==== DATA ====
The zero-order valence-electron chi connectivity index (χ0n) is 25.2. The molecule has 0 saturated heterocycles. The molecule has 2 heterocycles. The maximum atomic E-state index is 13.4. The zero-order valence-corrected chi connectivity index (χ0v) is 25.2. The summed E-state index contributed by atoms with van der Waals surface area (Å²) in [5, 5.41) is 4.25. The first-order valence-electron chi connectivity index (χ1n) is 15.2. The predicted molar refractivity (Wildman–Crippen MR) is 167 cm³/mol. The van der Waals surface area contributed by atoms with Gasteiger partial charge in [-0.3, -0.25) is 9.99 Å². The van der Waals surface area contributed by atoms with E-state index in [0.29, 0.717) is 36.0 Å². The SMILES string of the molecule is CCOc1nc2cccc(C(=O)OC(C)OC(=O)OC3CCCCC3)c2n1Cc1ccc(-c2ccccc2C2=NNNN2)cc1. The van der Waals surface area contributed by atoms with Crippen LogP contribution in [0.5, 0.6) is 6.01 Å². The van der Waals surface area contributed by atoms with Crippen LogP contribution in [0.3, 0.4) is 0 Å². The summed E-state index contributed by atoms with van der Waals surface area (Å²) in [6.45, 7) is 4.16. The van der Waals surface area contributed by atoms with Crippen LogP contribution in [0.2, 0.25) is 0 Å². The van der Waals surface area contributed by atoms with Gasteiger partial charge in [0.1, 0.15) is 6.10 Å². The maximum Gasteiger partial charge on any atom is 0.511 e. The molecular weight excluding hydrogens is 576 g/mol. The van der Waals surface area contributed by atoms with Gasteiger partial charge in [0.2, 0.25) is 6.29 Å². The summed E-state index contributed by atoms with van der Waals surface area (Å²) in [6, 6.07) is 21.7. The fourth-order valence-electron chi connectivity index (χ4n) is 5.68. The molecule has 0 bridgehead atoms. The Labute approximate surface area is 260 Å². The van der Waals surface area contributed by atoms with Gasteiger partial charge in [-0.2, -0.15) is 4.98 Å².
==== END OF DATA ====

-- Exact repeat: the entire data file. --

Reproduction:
The zero-order valence-electron chi connectivity index (χ0n) is 25.2. The molecule has 0 saturated heterocycles. The molecule has 2 heterocycles. The maximum atomic E-state index is 13.4. The zero-order valence-corrected chi connectivity index (χ0v) is 25.2. The summed E-state index contributed by atoms with van der Waals surface area (Å²) in [5, 5.41) is 4.25. The first-order valence-electron chi connectivity index (χ1n) is 15.2. The predicted molar refractivity (Wildman–Crippen MR) is 167 cm³/mol. The van der Waals surface area contributed by atoms with Gasteiger partial charge in [-0.3, -0.25) is 9.99 Å². The van der Waals surface area contributed by atoms with E-state index in [0.29, 0.717) is 36.0 Å². The SMILES string of the molecule is CCOc1nc2cccc(C(=O)OC(C)OC(=O)OC3CCCCC3)c2n1Cc1ccc(-c2ccccc2C2=NNNN2)cc1. The van der Waals surface area contributed by atoms with Crippen LogP contribution in [0.5, 0.6) is 6.01 Å². The van der Waals surface area contributed by atoms with Crippen LogP contribution in [0.3, 0.4) is 0 Å². The summed E-state index contributed by atoms with van der Waals surface area (Å²) in [6.45, 7) is 4.16. The van der Waals surface area contributed by atoms with Crippen LogP contribution in [0.2, 0.25) is 0 Å². The van der Waals surface area contributed by atoms with Gasteiger partial charge in [0.1, 0.15) is 6.10 Å². The maximum Gasteiger partial charge on any atom is 0.511 e. The molecular weight excluding hydrogens is 576 g/mol. The van der Waals surface area contributed by atoms with Gasteiger partial charge in [0.2, 0.25) is 6.29 Å². The summed E-state index contributed by atoms with van der Waals surface area (Å²) in [6, 6.07) is 21.7. The fourth-order valence-electron chi connectivity index (χ4n) is 5.68. The molecule has 0 bridgehead atoms. The Labute approximate surface area is 260 Å². The van der Waals surface area contributed by atoms with Gasteiger partial charge in [-0.2, -0.15) is 4.98 Å².